If the mere mention of a 3 piece instrumental prog band featuring 2 bassists and a drummer isn’t enough to get your head turning, then I guarantee that after a few minutes of The Omnific’s new EP Kismet you will be hooked. For a long time.
The Melbourne trio blasted their way into the scene in November last year with their first ep, sonorous, establishing their signature sound and commanding prowess with many different styles of music, all of which has been further developed and refined in the last 12 months to deliver an EP that stands as a testament to their incredible skill.
Kismet is consistently surprising, from the opening track, Proem, with a defining djent feel through to the much heavier track, Ersatz, there is not a single dull moment to be found across any of the 8 tracks. The pure richness is almost overwhelming from the very start, but not in a way that feels heavy or oppressive, all you can feel is these incredibly intricate melodies that come across as grounded and strong yet superbly balanced against the other elements across the board. I was pleasantly surprised to hear both piano and some electronic elements mixed in throughout quite a few of the tracks, which despite some moments in which they feel a little overbearing, they compliment the tone of the songs beautifully.
If you have been following the band during the production process you would have seen their magnificent music video for Objets de Vertu which showcases how in control they are of the quite minimalistic aesthetic they have taken of across all of Kismet. Bright white walls clashing with the paint bursting up from the speaker cones is a sight to behold, and the clean colouring and excellent camera work compliment the jaw dropping track perfectly.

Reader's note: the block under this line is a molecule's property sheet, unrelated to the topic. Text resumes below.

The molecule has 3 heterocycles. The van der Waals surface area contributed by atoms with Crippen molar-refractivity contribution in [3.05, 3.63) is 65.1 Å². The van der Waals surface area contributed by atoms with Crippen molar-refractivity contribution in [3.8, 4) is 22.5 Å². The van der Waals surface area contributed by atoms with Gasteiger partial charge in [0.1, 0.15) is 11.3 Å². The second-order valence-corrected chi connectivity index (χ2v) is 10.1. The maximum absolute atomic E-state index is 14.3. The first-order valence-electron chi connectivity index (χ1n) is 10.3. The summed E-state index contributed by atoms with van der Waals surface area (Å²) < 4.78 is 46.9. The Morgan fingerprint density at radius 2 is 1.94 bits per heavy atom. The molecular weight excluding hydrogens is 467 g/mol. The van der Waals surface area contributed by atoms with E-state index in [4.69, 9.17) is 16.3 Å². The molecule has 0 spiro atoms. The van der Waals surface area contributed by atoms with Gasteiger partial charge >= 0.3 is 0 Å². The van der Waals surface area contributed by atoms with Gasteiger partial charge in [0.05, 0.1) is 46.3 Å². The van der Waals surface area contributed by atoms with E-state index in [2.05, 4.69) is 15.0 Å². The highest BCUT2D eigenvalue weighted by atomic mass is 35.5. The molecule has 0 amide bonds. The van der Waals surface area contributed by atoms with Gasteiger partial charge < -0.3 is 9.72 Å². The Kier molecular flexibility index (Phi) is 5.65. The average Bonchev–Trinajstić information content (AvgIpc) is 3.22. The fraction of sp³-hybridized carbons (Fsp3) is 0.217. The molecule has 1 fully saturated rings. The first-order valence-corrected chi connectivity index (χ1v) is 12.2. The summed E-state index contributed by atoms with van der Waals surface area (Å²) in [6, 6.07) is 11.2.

In my opinion the record’s title track earns its stripes as the album’s strongest offering delivering catchy riffs matched perfectly to the thundering breaks punctuated by an outro that I found absolutely irresistible. The track carries the spirit of the album, and if this is the level of musicianship we can be expecting in the future I am honestly excited to see what they can produce.
Also worth noting is the fantastic drumming across the entire ep, consistently complimenting the basses is no easy feat yet there is not a single moment where it is not driving the tracks to perfection. It isn’t often that you find a band that feels perfectly cohesive for an entire record, but after several plays I am still deeply impressed at how synchronised the trio are.
Overall Kismet delivers a simply stunning display of powerful music that one finds themselves swept away into. Deep, complex basslines are accentuated by crisp, effective drumming. The execution of every song nails the butterzone between feeling empty and cluttered leaving you often lost for words between songs. Surprisingly the production quality matches the quality of the musicians, every section is clear as a bell and despite the obvious challenges of only having bass guitars there isn’t a moment where you think “damn this could use a some guitar”, a true credit to the producers. Its almost too easy to get lost deep in the audio ecstasy being pumped though your speakers at every turn.
If there was ever any doubt that the Omnific couldn’t top Sonorous, it has been quickly cast aside. This record firmly plants them as a powerhouse of local heavy music and comfortably sits them with the likes of I Built the Sky and Sleepmakeswaves in terms of musical ability and spirit.